Hammerhead Ranch Motel: A Novel

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9780688167837: Hammerhead Ranch Motel: A Novel

Tim Doroey, author of the raucous, raw-edged, hilariously bent literary joy-ride, Florida Roadkill, now invites you back to his Sunshine State--not the tourist-mecca peneioner-paraclise the Chamber of Commerce would have you visit, but an Eden verdant with lost drug money; a center of lunatic, gravity, drawing fugitives, gangsters, losers, sociopaths and psychos of every flavor and degree to its tropic environs. And they all congregate in one sleazy, run-down motel perched on the Gulf of Mexico, just a short spitting distance from Tampa Bay.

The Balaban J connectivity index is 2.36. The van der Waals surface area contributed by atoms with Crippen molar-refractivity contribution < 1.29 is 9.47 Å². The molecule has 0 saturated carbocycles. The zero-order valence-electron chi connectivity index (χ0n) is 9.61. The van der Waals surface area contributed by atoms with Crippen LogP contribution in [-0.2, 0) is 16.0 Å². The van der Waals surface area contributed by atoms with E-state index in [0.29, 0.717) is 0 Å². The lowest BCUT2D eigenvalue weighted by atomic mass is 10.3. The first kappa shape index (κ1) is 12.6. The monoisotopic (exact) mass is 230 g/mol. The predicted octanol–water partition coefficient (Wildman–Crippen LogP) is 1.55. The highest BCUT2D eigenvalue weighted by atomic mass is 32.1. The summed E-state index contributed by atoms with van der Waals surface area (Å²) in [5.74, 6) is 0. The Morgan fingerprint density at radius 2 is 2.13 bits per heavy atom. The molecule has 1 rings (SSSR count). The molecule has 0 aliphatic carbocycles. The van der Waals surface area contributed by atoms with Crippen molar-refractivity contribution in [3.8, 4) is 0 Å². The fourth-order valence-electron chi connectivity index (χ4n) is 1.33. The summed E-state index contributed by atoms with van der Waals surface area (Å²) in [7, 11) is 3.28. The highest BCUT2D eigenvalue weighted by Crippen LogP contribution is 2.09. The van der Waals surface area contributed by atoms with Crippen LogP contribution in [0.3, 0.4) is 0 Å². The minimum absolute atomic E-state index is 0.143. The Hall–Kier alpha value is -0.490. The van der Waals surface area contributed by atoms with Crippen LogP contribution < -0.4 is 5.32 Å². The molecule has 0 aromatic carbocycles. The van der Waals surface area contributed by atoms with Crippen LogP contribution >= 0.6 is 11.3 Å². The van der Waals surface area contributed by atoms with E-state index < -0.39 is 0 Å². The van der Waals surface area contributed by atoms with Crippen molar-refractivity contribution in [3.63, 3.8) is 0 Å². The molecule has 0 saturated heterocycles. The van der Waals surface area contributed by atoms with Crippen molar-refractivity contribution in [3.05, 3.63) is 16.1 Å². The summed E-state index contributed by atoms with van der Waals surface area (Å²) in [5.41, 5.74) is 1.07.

Every room in the Hammerhead Ranch is host to a different schemer or slimeball. The Diaz Boys--cocaine duckpins who have survived only by the dumbest of luck--are stuck there with ten thousand hot, zebra-striped beepers. It's where Zargoza--ne Harvey Fiddlebottom--runs his bogus sweepstakes scam. Here undercover cops running sting operations on undercover cops are busted by undercover cops, runaway checkout girls turn into sex-crazed pot maniacs and a virgin hard-luck gigolo strikes out again.

And just down the row, the native, Serge A. Storms, is hiding out from the Florida "heat"--("you go and do a little spree killing and they never let you forget it!")--and looking out for the silver briefcase stuffed with five million dollars that has become his raison detre ...along with the compulsive need to visit every sight of local interest in his beloved home state. And since Serge, has stopped keeping up with his meds, he is capable of wreaking more havoc than hurricane, Rolando-berto--the big wind gathering force offshore, just waiting for the opportunity to blow everything straight to hell.